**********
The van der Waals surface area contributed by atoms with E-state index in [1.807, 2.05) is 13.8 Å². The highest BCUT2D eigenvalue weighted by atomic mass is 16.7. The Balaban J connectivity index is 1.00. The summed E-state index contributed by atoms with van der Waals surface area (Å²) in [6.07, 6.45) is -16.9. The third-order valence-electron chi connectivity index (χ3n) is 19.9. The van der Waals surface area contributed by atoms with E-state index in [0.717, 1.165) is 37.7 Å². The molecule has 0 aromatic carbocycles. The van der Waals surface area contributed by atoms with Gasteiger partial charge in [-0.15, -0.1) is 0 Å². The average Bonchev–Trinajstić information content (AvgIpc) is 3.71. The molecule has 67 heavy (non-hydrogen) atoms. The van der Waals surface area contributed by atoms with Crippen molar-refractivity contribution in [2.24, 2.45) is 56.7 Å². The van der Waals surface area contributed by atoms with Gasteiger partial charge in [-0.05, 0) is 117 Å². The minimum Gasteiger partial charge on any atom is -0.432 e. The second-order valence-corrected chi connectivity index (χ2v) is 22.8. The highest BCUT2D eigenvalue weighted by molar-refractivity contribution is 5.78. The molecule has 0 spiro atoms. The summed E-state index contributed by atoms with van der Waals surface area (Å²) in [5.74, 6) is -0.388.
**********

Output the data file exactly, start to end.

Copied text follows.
The van der Waals surface area contributed by atoms with E-state index in [1.807, 2.05) is 13.8 Å². The highest BCUT2D eigenvalue weighted by atomic mass is 16.7. The Balaban J connectivity index is 1.00. The summed E-state index contributed by atoms with van der Waals surface area (Å²) in [6.07, 6.45) is -16.9. The third-order valence-electron chi connectivity index (χ3n) is 19.9. The van der Waals surface area contributed by atoms with E-state index in [0.717, 1.165) is 37.7 Å². The molecule has 0 aromatic carbocycles. The van der Waals surface area contributed by atoms with Gasteiger partial charge in [-0.15, -0.1) is 0 Å². The average Bonchev–Trinajstić information content (AvgIpc) is 3.71. The molecule has 67 heavy (non-hydrogen) atoms. The van der Waals surface area contributed by atoms with Crippen molar-refractivity contribution in [2.24, 2.45) is 56.7 Å². The van der Waals surface area contributed by atoms with Gasteiger partial charge in [-0.05, 0) is 117 Å². The minimum Gasteiger partial charge on any atom is -0.432 e. The second-order valence-corrected chi connectivity index (χ2v) is 22.8. The highest BCUT2D eigenvalue weighted by molar-refractivity contribution is 5.78. The molecule has 0 spiro atoms. The summed E-state index contributed by atoms with van der Waals surface area (Å²) in [5.74, 6) is -0.388.